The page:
A Ukrainian regional governor in the country’s war-torn east says that up to 100 Russian soldiers could have died in an explosion in the recently occupied city of Lysychansk.
Serhiy Gaidai, head of Ukraine’s Luhansk administrative district, provided few details about the blast in an interview with Radio Liberty on Tuesday. His remarks come amid reports of ongoing morale problems among Russian forces despite recent victories in Ukraine’s eastern Donbas region.
Gaidai told the news outlet that Russian troops were conducting a large offensive from the side of an oil refinery and suggested that “some careless smoking” may have caused the deadly explosion in Lysychansk, which Russia claimed last month to have “liberated” as the last major holdout in the Luhansk administrative district.
The slain soldiers were no longer part of Wagner PMC, a Kremlin-aligned private military company, but were in Russia’s regular army, he said.
The Kremlin initially planned to quickly take Ukraine’s capital city of Kyiv after launching its invasion of the country on February 24. But faced with unexpectedly stiff resistance from the Ukrainian military, Russia turned its attention to Ukraine’s east, which is home to a large population of Russian speakers in addition to two separatist groups aligned with the Kremlin.
Russian forces saw success earlier this summer as it took Severodonetsk, a strategically critical city in the country’s east as Ukrainian forces made a strategic withdrawal.
Despite the losses, a poll by the International Republican Institute of Ukrainians released last week found that nearly two-thirds of respondents believed their country would regain its internationally recognized borders, including in Russian-occupied Donbas and Crimea. That’s up from 53 percent in April.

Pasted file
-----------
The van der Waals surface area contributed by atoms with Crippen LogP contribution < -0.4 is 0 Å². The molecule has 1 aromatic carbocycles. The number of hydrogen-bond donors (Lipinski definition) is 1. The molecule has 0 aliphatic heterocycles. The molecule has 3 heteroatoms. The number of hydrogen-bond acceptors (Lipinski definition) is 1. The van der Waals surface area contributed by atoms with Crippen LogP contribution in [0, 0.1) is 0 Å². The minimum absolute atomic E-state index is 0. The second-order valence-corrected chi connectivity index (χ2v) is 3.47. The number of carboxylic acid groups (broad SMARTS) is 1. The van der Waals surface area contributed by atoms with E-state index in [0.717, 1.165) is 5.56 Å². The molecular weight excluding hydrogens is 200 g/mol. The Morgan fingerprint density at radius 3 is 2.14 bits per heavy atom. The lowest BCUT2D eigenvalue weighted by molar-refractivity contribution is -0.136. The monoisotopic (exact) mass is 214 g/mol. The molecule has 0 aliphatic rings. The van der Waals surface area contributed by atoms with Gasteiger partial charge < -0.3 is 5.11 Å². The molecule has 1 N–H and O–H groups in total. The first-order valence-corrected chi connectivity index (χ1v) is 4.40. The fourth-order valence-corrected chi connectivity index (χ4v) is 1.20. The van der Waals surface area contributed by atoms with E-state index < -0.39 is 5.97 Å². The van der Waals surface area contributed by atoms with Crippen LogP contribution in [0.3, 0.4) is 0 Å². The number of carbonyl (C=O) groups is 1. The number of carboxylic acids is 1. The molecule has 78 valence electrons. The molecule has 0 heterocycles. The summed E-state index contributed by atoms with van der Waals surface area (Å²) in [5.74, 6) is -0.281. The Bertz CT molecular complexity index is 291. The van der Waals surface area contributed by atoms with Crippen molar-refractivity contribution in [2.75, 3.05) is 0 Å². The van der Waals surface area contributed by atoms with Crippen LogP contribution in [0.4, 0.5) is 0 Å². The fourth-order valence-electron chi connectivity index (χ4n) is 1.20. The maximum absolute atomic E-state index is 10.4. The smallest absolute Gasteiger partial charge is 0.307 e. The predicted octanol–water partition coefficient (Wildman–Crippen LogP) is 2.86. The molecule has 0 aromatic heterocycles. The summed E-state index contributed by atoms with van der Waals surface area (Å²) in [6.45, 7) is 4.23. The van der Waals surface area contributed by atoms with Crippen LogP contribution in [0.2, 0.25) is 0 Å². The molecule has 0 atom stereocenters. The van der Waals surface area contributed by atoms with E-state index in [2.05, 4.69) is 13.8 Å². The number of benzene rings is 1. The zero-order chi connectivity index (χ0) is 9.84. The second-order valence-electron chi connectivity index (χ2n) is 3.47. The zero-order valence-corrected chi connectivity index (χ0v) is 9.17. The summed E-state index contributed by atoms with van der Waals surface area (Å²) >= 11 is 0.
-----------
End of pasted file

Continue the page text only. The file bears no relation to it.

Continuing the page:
The Institute for the Study of War, a U.S. think tank, published research Monday of reports that separatist militias in Luhansk are refusing to fight in the nearby Donetsk administrative district, complaining about the grueling pace of the offense.
“This trend is particularly dangerous to Russian forces seeking to recruit still more new soldiers from Luhansk Oblast to make up for recent losses,” researchers from the think tank wrote. “Further division within Russian-led forces also threatens to further impede the efficiency of the Russian war effort.”
Gaidai said in a Telegram post Tuesday that “explosions at warehouses and military bases in the occupied territory of Luhansk region are occurring more and more often, often due to the ‘carelessness of the Russians.'”
“This significantly reduces the number of artillery fire and makes it difficult for Russian troops to advance deep into Ukraine,” he said.
Newsweek has reached out to the Russian government for comment.